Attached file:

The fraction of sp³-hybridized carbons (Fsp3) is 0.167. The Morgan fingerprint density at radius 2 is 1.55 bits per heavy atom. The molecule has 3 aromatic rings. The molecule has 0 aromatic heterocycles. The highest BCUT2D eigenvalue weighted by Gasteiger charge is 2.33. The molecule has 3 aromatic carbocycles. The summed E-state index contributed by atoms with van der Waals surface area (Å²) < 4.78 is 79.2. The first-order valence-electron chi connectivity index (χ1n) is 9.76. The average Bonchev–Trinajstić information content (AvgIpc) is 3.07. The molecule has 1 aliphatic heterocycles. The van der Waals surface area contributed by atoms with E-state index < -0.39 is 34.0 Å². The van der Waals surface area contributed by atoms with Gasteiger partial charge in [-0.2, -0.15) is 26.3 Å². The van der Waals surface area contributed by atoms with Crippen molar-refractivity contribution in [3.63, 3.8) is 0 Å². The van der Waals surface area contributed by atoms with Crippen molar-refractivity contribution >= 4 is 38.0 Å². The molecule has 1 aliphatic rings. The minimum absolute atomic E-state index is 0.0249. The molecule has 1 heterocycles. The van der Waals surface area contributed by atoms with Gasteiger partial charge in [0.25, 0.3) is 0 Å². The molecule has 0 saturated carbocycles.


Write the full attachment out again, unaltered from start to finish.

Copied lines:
The fraction of sp³-hybridized carbons (Fsp3) is 0.167. The Morgan fingerprint density at radius 2 is 1.55 bits per heavy atom. The molecule has 3 aromatic rings. The molecule has 0 aromatic heterocycles. The highest BCUT2D eigenvalue weighted by Gasteiger charge is 2.33. The molecule has 3 aromatic carbocycles. The summed E-state index contributed by atoms with van der Waals surface area (Å²) < 4.78 is 79.2. The first-order valence-electron chi connectivity index (χ1n) is 9.76. The average Bonchev–Trinajstić information content (AvgIpc) is 3.07. The molecule has 1 aliphatic heterocycles. The van der Waals surface area contributed by atoms with E-state index < -0.39 is 34.0 Å². The van der Waals surface area contributed by atoms with Gasteiger partial charge in [-0.2, -0.15) is 26.3 Å². The van der Waals surface area contributed by atoms with Crippen molar-refractivity contribution in [3.63, 3.8) is 0 Å². The van der Waals surface area contributed by atoms with Crippen molar-refractivity contribution >= 4 is 38.0 Å². The molecule has 1 aliphatic rings. The minimum absolute atomic E-state index is 0.0249. The molecule has 1 heterocycles. The van der Waals surface area contributed by atoms with Gasteiger partial charge in [0.25, 0.3) is 0 Å². The molecule has 0 saturated carbocycles.